Ali Isa Pantami, former Minister of Communications and Digital Economy has said that the inability to track and locate kidnappers, whose nefarious activities have increased recently, was because security operatives are not utilising the NIN-SIM policy, his administration helped to implement.
Pantami was responding to questions about his support for families of victims of kidnapping to pay ransom to secure the release of their loved ones. The former minister admitted to speaking to a “friend and a brother” to help pay the sum of N50 million out of N60 million the total ransom demanded by the kidnappers of some victims.
“I spoke with a friend and a brother who offered to pay the remaining N50 million of the N60 million immediately. I conveyed the account number of the father of our daughters, Mansoor Al-Kadriyar, to the friend and brother to send the money directly. Any additional amount earlier generated from yesterday, the father can use to treat the daughters and other family members,” Pantami wrote on his X account.
The post was heavily criticised by Nigerians who saw the former minister’s help in securing the ransom money as “financing terrorism”.
The NIN-SIM policy was approved for implementation by President Muhammadu Buhari’s administration. It required all telephone companies to bar all outgoing calls on unlinked cell phone lines starting from April 4, 2022. The objective of the policy, according to the Nigerian Communications Commission, was to aid the government’s strategic planning, particularly in the areas of security and socio-economic projections.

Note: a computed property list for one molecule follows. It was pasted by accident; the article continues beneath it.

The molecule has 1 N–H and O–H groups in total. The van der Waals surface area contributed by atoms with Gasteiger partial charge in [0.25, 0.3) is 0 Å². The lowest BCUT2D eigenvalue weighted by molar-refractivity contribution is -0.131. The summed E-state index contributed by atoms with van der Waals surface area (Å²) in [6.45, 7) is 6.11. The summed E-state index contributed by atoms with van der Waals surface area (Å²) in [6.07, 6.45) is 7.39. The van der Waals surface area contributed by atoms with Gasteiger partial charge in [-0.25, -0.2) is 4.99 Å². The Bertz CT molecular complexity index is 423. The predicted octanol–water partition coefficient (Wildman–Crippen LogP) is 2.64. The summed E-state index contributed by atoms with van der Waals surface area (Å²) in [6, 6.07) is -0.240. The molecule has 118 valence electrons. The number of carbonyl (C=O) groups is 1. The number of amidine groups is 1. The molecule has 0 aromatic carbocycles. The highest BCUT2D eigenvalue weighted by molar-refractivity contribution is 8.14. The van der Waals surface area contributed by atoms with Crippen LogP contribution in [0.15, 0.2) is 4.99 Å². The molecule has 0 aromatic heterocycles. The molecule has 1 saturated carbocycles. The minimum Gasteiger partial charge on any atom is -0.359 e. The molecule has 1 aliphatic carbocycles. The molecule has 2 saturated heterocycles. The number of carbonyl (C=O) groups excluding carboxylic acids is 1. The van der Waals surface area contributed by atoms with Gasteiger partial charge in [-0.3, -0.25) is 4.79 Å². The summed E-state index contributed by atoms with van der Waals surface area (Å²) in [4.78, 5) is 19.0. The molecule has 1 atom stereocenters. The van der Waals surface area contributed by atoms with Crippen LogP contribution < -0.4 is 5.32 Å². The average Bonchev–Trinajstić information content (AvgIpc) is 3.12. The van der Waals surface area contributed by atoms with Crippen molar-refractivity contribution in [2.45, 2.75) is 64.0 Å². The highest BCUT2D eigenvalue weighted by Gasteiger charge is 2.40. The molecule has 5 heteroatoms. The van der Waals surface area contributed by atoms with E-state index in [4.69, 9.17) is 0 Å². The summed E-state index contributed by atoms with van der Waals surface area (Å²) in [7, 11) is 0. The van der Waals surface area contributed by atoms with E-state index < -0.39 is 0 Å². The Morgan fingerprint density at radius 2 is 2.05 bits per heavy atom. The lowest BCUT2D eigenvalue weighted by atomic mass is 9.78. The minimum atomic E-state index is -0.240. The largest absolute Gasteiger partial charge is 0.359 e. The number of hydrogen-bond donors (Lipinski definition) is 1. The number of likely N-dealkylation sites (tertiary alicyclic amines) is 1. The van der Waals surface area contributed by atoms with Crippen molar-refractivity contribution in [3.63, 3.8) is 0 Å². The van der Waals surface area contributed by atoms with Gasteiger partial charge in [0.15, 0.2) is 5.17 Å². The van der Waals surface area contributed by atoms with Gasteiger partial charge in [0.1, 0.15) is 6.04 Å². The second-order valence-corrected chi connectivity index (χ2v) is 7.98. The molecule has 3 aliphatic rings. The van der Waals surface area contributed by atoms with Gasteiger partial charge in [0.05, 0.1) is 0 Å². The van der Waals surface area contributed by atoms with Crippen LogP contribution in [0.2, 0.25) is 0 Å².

However, months after the policy went live, insecurity in the country has heightened across the country compelling many Nigerians to question the goal of the NIN-SIM registration exercise.
But Pantami says the policy has been working. He cited three instances where the policy was utilised leading to the success of the operations. He said the question should be asked of relevant institutions fighting criminality why they are utilising the policy more effectively especially when a crime is committed.
“On the lack of utilisation, I am more worried than anyone, as my life was threatened by criminals for reintroducing it, including on BBC Hausa and national dailies, I resisted and ensured its implementation. If it is not being utilised by the relevant institutions in charge of securing lives and property, then I am more frustrated than any person, as I sacrificed my life and ignored all the threats to life. This is just a point out of 100 on the policy,” he said.